Centennial Professor of Chemical Engineering, Emeritus
Ph.D., Math. University of Melbourne (Australia), 1980
B. Math. (First Class Honors) University of Newcastle (Australia), 1976
Research Interests:My students and I do research in surface chemistry. Surface chemistry includes the phenomena of adsorption, adhesion, contact angles and wetting, capillarity, self assembly, monolayers and thin films, emulsions and foams, fine particle technology, friction and lubrication, soiling and detergency and the relationship of bulk to surface properties of materials. Past projects in our Surfaces Laboratory have ranged from studies in high vacuum to liquid-liquid emulsions. Current projects include:
- Location, configuration and flow of fluids in wet unsaturated porous media. We have found a way to move water, and other fluids, held in wet "unsaturated" porous media through surfactant-generated capillary pressure gradients within the system. The ability to move water this way has applications to many industrial drying and dewatering operations, as well as to environmental remediation without expensive pump and treat processes. Studies of both model and real systems are underway.
- Surfactant spreading on liquid surfaces. The spreading of surfactants over thin liquid films has applications as diverse as wave-damping and effective operation of the human lung. We are making a systematic study of the kinetics of surfactant spreading as determined by the magnitudes of equilibrium spreading pressure, substrate viscosity and substrate film thickness. Kinetic models for spreading and Gibbs Marangoni flow have been developed and are being tested.
- Complexes of surfactant monolayers with heavy metal ions in solution. We are interested in determining whether monolayer films spread on water surfaces can act as scavengers for heavy metal ions in solution. An investigation has been made of vinyl ether monolayer complexes with aqueous solutions of silver ions. Evidence of complexation has been obtained from film balance studies of changes in monolayer surface area and surface potential, and from analysis of Langmuir-Blodgett (L-B) films with Rutherford back scattering spectroscopy.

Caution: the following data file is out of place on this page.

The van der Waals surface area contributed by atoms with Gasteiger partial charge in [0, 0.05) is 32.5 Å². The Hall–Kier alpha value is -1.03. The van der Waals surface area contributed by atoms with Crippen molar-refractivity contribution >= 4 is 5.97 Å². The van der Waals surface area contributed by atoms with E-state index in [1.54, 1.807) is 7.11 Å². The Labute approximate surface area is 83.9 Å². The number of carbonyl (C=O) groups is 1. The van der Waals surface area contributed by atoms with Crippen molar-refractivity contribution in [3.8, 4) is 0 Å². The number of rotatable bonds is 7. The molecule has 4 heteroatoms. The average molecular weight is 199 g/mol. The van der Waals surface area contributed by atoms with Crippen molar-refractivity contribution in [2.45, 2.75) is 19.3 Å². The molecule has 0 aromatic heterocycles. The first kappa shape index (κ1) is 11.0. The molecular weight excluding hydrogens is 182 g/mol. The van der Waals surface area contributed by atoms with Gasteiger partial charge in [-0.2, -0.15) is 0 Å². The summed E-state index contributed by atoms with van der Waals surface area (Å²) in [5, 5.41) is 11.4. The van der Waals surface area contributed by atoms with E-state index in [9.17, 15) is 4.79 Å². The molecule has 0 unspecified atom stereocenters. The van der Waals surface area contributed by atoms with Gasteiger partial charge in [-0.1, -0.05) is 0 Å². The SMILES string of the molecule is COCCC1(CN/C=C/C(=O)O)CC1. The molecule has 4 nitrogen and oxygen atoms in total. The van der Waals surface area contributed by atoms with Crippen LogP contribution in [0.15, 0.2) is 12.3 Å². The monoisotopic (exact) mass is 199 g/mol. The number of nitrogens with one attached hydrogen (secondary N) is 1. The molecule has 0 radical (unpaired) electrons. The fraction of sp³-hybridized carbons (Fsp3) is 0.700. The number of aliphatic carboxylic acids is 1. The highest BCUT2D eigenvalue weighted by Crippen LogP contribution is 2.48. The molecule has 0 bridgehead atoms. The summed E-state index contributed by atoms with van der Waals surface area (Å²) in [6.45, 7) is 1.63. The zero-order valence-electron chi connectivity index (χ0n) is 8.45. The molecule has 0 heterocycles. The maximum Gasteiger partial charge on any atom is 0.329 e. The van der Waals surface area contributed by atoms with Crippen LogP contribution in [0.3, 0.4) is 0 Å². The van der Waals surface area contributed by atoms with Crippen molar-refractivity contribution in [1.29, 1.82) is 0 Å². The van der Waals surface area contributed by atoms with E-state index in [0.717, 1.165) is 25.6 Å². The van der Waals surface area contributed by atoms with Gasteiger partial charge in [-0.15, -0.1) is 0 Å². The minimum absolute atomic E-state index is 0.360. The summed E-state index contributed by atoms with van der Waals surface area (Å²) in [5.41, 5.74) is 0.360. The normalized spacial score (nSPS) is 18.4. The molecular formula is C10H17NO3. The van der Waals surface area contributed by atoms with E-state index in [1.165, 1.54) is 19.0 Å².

- Tribology and tribochemistry. A long-term interest in the effects of mechanical abrasion on surface properties has led to studies of mechanically activated chemisorption, lubricant durability, etc. But our most recent work has involved studies of stick-slip sliding and led to a new proposed mechanism for stick-slip. Understanding how surfaces interact when they are rubbed together is important - a very significant part of the world's energy resources appear ultimately as some form of friction and/or wear.
Tu, C-F and T. Fort, "A Study of Fiber-Capstan Friction. I. Stribeck Curves," Tribology International, 37, 701 (2004).
Tu, C-F and T. Fort, "A Study of Fiber-Capstan Friction. II. Stick-Slip Phenomena," Tribology International , 37, 711 (2004).
Song, S., Lu, S., Zhang, Y., Lopez-Valdivieso, A., and T. Fort, "Aggregation Rate of Fine Particles in Turbulent Flows," J. Dispersion Science and Technology , 25, 67 (2004).
Karkare, M.V. and T. Fort, "Effect of Temperature on Surfactant-Driven Water Movement in Wet Unsaturated Sand," Langmuir 18, 2190 (2002).
Silverstein, D. L., and T. Fort, "Prediction of Water Configuration in Wet Unsaturated Porous Media, " Langmuir, 16, 839 (2000).
Silverstein, D. L., and T. Fort, "Incorporating Low Hydraulic Conductivity in a Numerical Model for Predicting Air-Water Interfacial Area in Wet Unsaturated Porous Media," Langmuir, 16, 835 (2000).
Silverstein, D. L., and T. Fort, "Prediction of Air-Water Interfacial Area in Wet Unsaturated Porous Media," Langmuir , 16, 829 (2000).
Letts, S.A., and T. Fort, "Monolayer Polymerization of Octadecyl Acrylate. I. Characterization of the Reaction Products," J. Colloid Interface Sci. 202, 341, (1998).